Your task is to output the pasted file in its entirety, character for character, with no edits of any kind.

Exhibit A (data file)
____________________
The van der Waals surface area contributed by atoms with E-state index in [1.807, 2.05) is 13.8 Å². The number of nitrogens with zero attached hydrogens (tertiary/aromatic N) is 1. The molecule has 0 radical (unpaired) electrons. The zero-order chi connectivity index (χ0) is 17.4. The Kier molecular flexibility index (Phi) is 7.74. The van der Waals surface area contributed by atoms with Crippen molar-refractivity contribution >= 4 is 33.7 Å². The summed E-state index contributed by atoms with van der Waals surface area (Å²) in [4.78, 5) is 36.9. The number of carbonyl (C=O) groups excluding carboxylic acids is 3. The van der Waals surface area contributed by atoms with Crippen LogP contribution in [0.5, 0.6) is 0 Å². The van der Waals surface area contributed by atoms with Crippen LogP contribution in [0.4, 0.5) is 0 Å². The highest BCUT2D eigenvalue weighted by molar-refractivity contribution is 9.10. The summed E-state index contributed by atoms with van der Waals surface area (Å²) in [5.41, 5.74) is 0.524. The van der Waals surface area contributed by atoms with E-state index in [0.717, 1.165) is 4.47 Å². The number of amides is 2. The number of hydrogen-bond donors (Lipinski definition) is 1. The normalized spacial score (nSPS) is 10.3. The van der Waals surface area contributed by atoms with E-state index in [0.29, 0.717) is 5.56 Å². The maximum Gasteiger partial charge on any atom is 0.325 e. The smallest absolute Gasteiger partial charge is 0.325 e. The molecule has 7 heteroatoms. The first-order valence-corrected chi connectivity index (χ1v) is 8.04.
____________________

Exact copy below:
The van der Waals surface area contributed by atoms with E-state index in [1.807, 2.05) is 13.8 Å². The number of nitrogens with zero attached hydrogens (tertiary/aromatic N) is 1. The molecule has 0 radical (unpaired) electrons. The zero-order chi connectivity index (χ0) is 17.4. The Kier molecular flexibility index (Phi) is 7.74. The van der Waals surface area contributed by atoms with Crippen molar-refractivity contribution >= 4 is 33.7 Å². The summed E-state index contributed by atoms with van der Waals surface area (Å²) in [4.78, 5) is 36.9. The number of carbonyl (C=O) groups excluding carboxylic acids is 3. The van der Waals surface area contributed by atoms with Crippen LogP contribution in [0.5, 0.6) is 0 Å². The van der Waals surface area contributed by atoms with Crippen LogP contribution in [0.4, 0.5) is 0 Å². The highest BCUT2D eigenvalue weighted by molar-refractivity contribution is 9.10. The summed E-state index contributed by atoms with van der Waals surface area (Å²) in [5.41, 5.74) is 0.524. The van der Waals surface area contributed by atoms with E-state index in [0.717, 1.165) is 4.47 Å². The number of amides is 2. The number of hydrogen-bond donors (Lipinski definition) is 1. The normalized spacial score (nSPS) is 10.3. The van der Waals surface area contributed by atoms with E-state index in [0.29, 0.717) is 5.56 Å². The maximum Gasteiger partial charge on any atom is 0.325 e. The smallest absolute Gasteiger partial charge is 0.325 e. The molecule has 7 heteroatoms. The first-order valence-corrected chi connectivity index (χ1v) is 8.04.